A the only working movie theatre in Kashmir, this is what a moviegoer endures: a frisking, a walk past sandbagged bunkers and a once-over by soldiers in body armour carrying assault rifles.
But there are plenty of seats. Every day, Noor Mohammad, manager of the Neelam Cinema, stares at the empty rows, in a fruitless wait for customers in a land where the violence of daily life is more dramatic than on-screen fiction.
Mohammad has worked for the Neelam since 1966, when it first opened. “Those were times when cinema halls used to bustle with life,” said Mohammad, smiling as he sold an occasional ticket for Rs40. For this haggard 65-year-old, a crowd of 10 is enough to roll the projector. Fewer than that, and he doesn’t bother.
A Kashmiri Muslim leaves after selling cold drinks at the Neelam cinema, the only functional cinema hall in Srinagar
The theatre can seat 750, but it is a rare day when there are more than 40 people for all three shows. None are shown at night—few people venture outside here after nightfall.
Srinagar, the summer capital of Jammu & Kashmir, is a tough town.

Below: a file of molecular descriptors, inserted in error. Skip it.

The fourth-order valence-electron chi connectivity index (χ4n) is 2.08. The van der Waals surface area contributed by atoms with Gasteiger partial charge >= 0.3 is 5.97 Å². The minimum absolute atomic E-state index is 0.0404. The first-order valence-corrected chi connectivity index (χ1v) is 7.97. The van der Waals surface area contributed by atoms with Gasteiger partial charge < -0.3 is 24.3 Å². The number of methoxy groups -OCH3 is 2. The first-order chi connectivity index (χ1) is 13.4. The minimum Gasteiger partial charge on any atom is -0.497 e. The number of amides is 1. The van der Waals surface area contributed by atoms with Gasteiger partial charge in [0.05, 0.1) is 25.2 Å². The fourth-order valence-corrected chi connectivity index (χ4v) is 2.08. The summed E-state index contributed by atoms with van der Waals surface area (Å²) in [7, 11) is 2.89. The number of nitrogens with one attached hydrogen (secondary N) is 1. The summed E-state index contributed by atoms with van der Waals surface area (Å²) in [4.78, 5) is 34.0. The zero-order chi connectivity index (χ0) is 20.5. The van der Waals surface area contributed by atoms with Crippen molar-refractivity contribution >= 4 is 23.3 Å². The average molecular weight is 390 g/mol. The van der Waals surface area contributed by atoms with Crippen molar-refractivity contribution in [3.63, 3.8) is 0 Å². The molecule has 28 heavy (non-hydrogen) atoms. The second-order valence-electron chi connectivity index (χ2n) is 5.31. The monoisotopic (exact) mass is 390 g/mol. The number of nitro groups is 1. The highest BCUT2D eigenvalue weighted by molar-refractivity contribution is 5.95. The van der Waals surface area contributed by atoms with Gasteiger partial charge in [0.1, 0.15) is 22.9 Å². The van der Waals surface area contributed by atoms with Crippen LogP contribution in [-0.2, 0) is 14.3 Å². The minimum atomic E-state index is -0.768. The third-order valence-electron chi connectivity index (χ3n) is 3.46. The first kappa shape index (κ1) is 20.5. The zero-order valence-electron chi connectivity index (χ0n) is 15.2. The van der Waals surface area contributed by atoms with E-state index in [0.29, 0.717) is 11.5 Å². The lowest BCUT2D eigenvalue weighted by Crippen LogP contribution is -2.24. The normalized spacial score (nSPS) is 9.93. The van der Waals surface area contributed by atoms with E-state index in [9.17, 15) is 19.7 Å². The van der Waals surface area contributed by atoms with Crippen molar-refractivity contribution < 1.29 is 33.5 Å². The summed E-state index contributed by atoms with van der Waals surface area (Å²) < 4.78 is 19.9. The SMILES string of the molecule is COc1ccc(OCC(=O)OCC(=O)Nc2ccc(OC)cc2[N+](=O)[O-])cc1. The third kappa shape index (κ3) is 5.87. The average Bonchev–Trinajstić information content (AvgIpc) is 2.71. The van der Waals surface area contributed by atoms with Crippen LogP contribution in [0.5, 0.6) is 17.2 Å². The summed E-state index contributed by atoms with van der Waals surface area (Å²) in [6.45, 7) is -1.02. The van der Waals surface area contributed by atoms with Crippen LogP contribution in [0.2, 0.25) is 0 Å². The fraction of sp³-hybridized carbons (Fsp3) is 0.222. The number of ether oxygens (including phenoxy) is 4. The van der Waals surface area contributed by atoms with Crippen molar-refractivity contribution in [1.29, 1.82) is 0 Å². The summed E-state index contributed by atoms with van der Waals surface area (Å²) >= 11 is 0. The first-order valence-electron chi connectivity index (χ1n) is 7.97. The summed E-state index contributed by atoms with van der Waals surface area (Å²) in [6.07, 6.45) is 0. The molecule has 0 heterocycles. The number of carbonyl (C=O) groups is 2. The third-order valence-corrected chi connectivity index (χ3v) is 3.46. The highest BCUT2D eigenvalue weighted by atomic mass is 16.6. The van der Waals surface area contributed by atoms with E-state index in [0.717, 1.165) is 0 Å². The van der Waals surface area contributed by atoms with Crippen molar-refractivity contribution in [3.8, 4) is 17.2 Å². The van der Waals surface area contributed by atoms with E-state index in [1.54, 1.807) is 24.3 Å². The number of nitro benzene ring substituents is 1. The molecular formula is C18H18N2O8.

After Kashmiri militants launched an insurgency in 1989 that has left more than 68,000 people dead, this once-thriving city wilted.
Protests shook the streets as Kashmiris demanded India allow the Muslim-majority region to become independent or join neighbouring Pakistan. Bombings became daily occurrences, and Indian soldiers flooded the Himalayan region.
The Muslim militants ordered liquor stores, movie theatres and the handful of bars to close, saying they were vehicles of India’s cultural invasion and anti-Islamic.
Many of the city’s eight movie theatres soon became something far more ominous. In the early 1990s, the Indian military converted most—including the Neelam—into makeshift army camps, detention or interrogation centres. Soon, places where audiences thrilled to Bollywood blockbusters became feared buildings, where witnesses say torture was commonplace.
Two theatres—the Broadway and the Neelam—reopened in 1999 amid an official push to project the idea that life had returned to normal in Kashmir. But weary Kashmiris largely stayed away, and the Broadway locked its doors within a year.
The Neelam stuck it out.
It looks like a military installation. Coils of barbed wire surround the building, and gun-wielding soldiers stand guard behind sandbag bunkers. Few people come, fearing the possibility of a bombing or the wrath of the militants, who still oppose movie theatres.
Employees, speaking on condition they not be identified, say the privately owned theatre gets a subsidy from the government, which still wants to make Srinagar appear normal.
The theatre owner and government officials declined to comment.
Mohammad counts one statistic as the most depressing: Since the theatre reopened eight years ago, not a single family has come together to see a movie.